Country Living

I haven’t really shared much in the way of my life here on the farm. I thought it would be fun to show you around and tell you a bit more about me and how I , and city girl proud and strong, ended up here.

When the idea of starting a blog first came to me, I really wanted to share the joys of rural living that I have come, kicking and screaming, to appreciate. It did not come easy for me, this county living. I had to learn how to adapt to life in a foreign land that offered no pizza delivery, will never have fiber optic internet, and no matter how long I live here I will always be considered an outsider.

In spite of all that, I was determined to find my way in this foreign land and make it work for me. I embraced my love of cooking and planted a garden filled with fresh herbs and vegetables. Started an orchard filled with sweet succulent fruit and am still patiently waiting for it to produce. Brought in animals and filled the yards with horses, a few cats, a dog, hens, and a few cows.

I was a hot mess at first. It was city ways vs. country survival. One morning I was sitting at the kitchen table sipping my morning cup of coffee when my husband ran in and shouted, “The cattle got out.” I yawn and ask, got out where. He went on to explain in a frantic arm flaying sort of way, that I had to help him corral them now. I look down at my beautiful silk jammies and tell him I will be right there after I change. I guess out here now means there is no time for changing.

I run outside in fancy Michigan Avenue PJ’s and try to expand myself into a human fence line pointing the cattle in the right direction. My husband, an old pro at this farm life, has the cattle turning back toward the barn when one particularly spunky fellow spotted the weakest link, ME.  He stops and looks me right in the eye sizing me up as I hover in fear. I swear I see him smirk at the moment he realizes he can take me. So, I do what any city girl would do, I scream hysterically which confused him enough to have him running away from the crazy girl and back to the safe haven of his pen. Lord have mercy, what did I get myself into?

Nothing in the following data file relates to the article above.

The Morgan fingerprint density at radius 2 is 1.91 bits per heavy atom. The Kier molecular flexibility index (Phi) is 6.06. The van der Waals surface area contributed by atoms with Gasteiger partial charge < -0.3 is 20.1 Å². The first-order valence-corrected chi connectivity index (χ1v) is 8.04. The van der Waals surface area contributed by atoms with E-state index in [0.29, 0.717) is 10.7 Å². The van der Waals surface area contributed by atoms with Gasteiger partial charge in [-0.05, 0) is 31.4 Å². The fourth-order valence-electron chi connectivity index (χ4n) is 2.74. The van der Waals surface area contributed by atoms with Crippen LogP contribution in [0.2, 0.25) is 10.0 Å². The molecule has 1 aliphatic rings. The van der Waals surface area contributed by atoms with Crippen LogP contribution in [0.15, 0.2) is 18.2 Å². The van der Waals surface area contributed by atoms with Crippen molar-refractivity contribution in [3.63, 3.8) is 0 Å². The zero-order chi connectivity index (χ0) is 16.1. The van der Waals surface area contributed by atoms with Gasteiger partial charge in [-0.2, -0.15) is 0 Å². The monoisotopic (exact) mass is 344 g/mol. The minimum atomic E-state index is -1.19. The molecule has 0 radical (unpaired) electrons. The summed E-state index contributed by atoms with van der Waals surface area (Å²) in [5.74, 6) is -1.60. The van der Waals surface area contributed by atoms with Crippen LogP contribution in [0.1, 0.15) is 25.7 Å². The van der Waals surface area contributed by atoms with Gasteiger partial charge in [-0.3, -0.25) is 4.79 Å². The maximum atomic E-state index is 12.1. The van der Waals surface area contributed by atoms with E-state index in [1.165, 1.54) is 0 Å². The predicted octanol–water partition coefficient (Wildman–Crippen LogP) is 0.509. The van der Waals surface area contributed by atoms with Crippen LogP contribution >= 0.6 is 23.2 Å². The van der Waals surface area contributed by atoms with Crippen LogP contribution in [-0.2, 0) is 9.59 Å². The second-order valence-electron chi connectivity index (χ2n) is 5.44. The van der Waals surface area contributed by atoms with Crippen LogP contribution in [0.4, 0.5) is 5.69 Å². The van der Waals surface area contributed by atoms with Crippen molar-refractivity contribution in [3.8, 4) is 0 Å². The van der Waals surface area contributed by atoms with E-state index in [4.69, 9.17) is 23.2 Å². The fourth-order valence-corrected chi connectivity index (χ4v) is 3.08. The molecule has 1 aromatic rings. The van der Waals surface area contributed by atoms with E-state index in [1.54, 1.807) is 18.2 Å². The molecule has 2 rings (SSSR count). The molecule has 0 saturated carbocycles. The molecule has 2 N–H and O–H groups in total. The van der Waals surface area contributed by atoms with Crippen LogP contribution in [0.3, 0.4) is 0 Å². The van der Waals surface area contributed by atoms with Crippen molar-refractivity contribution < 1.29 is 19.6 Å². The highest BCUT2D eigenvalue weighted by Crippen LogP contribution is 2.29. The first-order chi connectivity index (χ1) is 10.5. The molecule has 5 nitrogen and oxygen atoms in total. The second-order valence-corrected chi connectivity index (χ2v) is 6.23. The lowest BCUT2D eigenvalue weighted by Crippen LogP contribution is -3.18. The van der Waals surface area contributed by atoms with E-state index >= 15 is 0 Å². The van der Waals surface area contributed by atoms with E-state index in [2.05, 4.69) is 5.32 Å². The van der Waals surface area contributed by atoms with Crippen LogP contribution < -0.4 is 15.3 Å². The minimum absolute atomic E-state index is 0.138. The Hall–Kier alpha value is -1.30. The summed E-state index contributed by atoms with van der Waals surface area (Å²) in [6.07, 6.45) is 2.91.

The cattle lasted maybe three years until I could not take it anymore. When your blonde haired, blue eyed angels look up at you from the dinner table and ask, “Is this Homer or Eli that we are eating.” That’s all it took for me to put my foot down. There would be no more cattle on this farm. Eating something I bottle fed, named, and raised gave me stomach cramps. I’m not saying I’m a vegetarian. I’m just saying I prefer my meat never have looked me in the eye or used my fingers as their pacifier.

I often miss the city and all the conveniences city living offer, but at the end of the day I know I am the luckiest person on earth.  I get to sit outside on early summer mornings sipping coffee while songbirds sing to me, deer sample the nuts from my oak trees and the family of red fox wrestle in the pasture all under a canopy of lush trees with the smell of honeysuckle drifting in the air.

Advertisements

Author: Ella

Just a girl who loves to cook farm-to-fork foods living the dream!

16 thoughts

    1. Reach for those dreams, girl! Can you imagine a ranch with cattle grazing in the pasture and those majestic Rocky Mountains behind them. This needs to happen!

      In the meantime, I’ll keep sharing my farm with you. πŸ˜‰

    1. I agree (90% of the time). I do miss my city though! Or maybe I just miss childhood and no responsiblities. ☺

        1. The way I see it is like this…we were dysfunctional no doubt about it, but my siblings and I were a team and if that means keeping them, then I’d do it all over again. I was lucky that way.

    1. I believe the phase you are looking for is survival instinct; the instinct to do things in a dangerous situation that will prevent them from dying. β˜ΊπŸ˜‰

Leave a Reply

This site uses Akismet to reduce spam. Learn how your comment data is processed.